The menstrual cycle is primarily dictated by hormones. While menstruation can be affected by diet and other lifestyle factors, your estrogen and progesterone levels play a key role in determining the regularity, duration, and heaviness of your periods. It is inevitable during perimenopause - when these hormones become imbalanced - your menstrual cycle may not be as predictable as you may have been used to in previous years. The hormonal fluctuations you are likely to experience during your forties and early fifties may have a number of effects on your periods.
For most of a woman's reproductive life, the menstrual cycle will take place over approximately 28 days, and two to five of these days are comprised of bleeding known as a period. This cycle is dictated primarily by the sex hormones estrogen and progesterone. Estrogen causes the uterus wall lining to thicken, and progesterone triggers the release of an egg. A relatively small drop in both hormones then triggers the shedding of the lining via menstruation.
During perimenopause, the body's hormone production fluctuates as it prepares for menstruation stopping altogether. Decreased estrogen and progesterone levels mean the thickening of the uterus wall occurs erratically, and the shedding of this lining is not triggered on a regular basis. This means that periods occur irregularly, with a matter of months often passing between bleeding. As perimenopause goes on, your periods will most likely continue to decrease in regularity, and once a period has not occurred for a year, menopause has taken place.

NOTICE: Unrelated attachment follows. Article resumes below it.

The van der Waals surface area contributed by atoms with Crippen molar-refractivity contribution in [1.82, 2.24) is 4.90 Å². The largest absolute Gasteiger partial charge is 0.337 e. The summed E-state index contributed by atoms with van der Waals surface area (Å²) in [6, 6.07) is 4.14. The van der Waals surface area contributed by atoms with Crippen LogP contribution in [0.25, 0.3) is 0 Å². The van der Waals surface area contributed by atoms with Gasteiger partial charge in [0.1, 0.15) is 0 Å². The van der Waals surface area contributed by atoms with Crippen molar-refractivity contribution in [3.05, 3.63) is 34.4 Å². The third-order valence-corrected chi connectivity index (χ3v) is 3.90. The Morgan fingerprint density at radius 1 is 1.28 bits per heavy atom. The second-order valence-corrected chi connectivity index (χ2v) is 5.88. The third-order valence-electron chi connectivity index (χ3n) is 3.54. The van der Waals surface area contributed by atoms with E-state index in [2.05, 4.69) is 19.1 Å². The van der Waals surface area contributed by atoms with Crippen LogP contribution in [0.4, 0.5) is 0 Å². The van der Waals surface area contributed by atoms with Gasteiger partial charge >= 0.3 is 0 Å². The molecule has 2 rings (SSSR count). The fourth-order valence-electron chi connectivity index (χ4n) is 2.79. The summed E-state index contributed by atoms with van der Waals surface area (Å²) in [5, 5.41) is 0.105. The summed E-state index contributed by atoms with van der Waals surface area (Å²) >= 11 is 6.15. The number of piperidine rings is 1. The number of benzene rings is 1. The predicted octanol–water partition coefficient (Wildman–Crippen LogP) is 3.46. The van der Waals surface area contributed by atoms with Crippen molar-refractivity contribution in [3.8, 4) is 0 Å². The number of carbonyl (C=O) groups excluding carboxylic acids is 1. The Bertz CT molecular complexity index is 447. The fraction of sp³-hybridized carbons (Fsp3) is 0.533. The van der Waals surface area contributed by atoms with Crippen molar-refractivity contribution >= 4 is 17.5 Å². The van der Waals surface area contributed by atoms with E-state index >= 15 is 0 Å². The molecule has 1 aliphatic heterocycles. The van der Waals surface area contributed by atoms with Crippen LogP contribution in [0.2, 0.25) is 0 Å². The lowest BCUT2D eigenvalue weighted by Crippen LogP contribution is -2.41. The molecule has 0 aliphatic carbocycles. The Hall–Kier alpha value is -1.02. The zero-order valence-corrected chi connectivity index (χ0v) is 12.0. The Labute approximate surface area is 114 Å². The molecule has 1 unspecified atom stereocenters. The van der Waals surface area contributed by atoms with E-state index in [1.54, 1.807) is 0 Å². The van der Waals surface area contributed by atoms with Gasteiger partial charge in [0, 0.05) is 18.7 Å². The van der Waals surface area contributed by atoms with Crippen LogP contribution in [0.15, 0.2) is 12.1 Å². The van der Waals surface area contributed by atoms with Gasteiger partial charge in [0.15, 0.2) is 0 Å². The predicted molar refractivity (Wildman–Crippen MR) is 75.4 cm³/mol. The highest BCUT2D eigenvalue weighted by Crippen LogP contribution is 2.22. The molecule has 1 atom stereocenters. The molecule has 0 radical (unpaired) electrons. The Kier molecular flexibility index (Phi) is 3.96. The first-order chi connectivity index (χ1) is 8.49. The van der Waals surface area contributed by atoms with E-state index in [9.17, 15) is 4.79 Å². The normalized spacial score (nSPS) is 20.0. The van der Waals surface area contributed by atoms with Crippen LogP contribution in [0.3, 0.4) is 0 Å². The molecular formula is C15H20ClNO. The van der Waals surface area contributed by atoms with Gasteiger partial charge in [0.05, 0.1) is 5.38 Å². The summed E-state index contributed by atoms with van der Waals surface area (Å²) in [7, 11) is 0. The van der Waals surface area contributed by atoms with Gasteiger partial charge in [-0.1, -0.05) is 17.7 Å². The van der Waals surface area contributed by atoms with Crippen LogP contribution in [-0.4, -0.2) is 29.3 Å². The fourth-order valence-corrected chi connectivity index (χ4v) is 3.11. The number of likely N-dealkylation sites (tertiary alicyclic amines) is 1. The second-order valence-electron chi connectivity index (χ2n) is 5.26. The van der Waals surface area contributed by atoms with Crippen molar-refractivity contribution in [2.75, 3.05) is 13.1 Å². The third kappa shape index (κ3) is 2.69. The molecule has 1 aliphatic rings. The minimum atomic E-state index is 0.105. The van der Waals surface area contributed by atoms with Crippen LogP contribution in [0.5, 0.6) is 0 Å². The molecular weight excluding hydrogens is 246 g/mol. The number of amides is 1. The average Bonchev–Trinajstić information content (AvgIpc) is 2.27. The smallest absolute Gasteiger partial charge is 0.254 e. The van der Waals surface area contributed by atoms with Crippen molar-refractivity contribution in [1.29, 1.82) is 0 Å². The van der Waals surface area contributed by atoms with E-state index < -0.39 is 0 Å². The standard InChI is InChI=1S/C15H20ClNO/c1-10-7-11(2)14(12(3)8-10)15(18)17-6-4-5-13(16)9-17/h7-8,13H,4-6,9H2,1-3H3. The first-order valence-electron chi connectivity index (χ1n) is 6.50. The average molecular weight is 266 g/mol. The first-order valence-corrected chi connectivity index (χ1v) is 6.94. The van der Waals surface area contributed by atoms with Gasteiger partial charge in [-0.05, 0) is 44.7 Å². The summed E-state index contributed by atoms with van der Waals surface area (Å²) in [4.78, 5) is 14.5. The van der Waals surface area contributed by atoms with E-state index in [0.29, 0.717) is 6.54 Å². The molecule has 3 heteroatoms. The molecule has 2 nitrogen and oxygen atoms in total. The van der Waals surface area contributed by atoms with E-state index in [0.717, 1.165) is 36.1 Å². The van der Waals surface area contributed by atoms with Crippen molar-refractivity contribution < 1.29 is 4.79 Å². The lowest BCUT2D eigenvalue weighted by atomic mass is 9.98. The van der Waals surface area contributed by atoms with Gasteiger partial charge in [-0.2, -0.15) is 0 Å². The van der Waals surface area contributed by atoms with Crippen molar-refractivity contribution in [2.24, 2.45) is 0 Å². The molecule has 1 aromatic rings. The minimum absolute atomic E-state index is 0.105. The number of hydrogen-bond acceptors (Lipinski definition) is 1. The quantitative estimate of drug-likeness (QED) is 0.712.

When long periods of time pass between menstrual bleeding, a buildup of thickness in the uterus wall lining can occur. This means that when periods do occur, bleeding is likely to be heavy and come with painful cramping as the uterus contracts to shed its lining. It is also common for clotting to occur during heavy periods when the body's anti-coagulants are unable to work at a fast enough rate to prevent clots from emerging in the menstrual blood.
While regular periods last between two and five days, the effects of hormonal fluctuations mean the duration of periods is not so formulaic during perimenopause. Bleeding may only last one day or it may continue for up to a week. If a period lasts for longer than a week or you notice spotting between menstrual bleeding, it is advisable to consult with your doctor to rule out any health concerns.
Often, heavy, irregular periods are one of the earliest menopause symptoms a woman notices, and they are certainly among the most common. Menstrual irregularities are likely to last for up to ten years (i.e., through the entirety of your forties) and may become increasingly sporadic and uncomfortable in this time, so it is worth learning ways of dealing with them. The effects of irregular periods can be combatted via a series of lifestyle and dietary adjustments, meaning that while the symptom may be a long-term one, it is not unmanageable.